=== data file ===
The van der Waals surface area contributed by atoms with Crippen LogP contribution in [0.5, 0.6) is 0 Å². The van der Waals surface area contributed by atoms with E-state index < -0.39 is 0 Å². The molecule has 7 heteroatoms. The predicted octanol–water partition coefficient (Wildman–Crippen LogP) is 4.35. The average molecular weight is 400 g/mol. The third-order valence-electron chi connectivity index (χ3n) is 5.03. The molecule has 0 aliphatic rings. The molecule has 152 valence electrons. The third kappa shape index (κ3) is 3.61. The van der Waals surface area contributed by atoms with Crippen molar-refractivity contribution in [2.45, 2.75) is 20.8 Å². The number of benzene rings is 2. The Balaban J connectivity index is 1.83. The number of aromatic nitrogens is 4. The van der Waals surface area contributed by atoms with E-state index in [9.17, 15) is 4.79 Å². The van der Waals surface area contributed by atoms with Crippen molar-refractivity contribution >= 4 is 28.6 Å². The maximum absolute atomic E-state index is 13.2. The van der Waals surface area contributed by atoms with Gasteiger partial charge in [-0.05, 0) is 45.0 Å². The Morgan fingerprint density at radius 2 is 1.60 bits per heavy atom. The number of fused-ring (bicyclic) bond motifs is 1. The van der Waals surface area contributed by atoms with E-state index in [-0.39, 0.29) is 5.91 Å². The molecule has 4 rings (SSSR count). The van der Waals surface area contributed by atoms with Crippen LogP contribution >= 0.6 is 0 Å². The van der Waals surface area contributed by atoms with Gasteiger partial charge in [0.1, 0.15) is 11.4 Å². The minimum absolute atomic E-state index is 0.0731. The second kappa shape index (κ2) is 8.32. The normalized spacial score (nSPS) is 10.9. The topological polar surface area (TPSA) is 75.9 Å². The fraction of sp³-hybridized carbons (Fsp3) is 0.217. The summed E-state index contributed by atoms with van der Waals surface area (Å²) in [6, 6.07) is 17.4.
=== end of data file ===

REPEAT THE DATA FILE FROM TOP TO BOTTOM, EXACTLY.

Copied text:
The van der Waals surface area contributed by atoms with Crippen LogP contribution in [0.5, 0.6) is 0 Å². The van der Waals surface area contributed by atoms with E-state index < -0.39 is 0 Å². The molecule has 7 heteroatoms. The predicted octanol–water partition coefficient (Wildman–Crippen LogP) is 4.35. The average molecular weight is 400 g/mol. The third-order valence-electron chi connectivity index (χ3n) is 5.03. The molecule has 0 aliphatic rings. The molecule has 152 valence electrons. The third kappa shape index (κ3) is 3.61. The van der Waals surface area contributed by atoms with Crippen molar-refractivity contribution in [2.45, 2.75) is 20.8 Å². The number of benzene rings is 2. The Balaban J connectivity index is 1.83. The number of aromatic nitrogens is 4. The van der Waals surface area contributed by atoms with E-state index in [9.17, 15) is 4.79 Å². The van der Waals surface area contributed by atoms with Crippen molar-refractivity contribution >= 4 is 28.6 Å². The maximum absolute atomic E-state index is 13.2. The van der Waals surface area contributed by atoms with Gasteiger partial charge in [-0.05, 0) is 45.0 Å². The Morgan fingerprint density at radius 2 is 1.60 bits per heavy atom. The number of fused-ring (bicyclic) bond motifs is 1. The van der Waals surface area contributed by atoms with E-state index in [-0.39, 0.29) is 5.91 Å². The molecule has 4 rings (SSSR count). The van der Waals surface area contributed by atoms with Crippen LogP contribution >= 0.6 is 0 Å². The van der Waals surface area contributed by atoms with Gasteiger partial charge in [0.1, 0.15) is 11.4 Å². The minimum absolute atomic E-state index is 0.0731. The second kappa shape index (κ2) is 8.32. The normalized spacial score (nSPS) is 10.9. The topological polar surface area (TPSA) is 75.9 Å². The fraction of sp³-hybridized carbons (Fsp3) is 0.217. The summed E-state index contributed by atoms with van der Waals surface area (Å²) in [6, 6.07) is 17.4.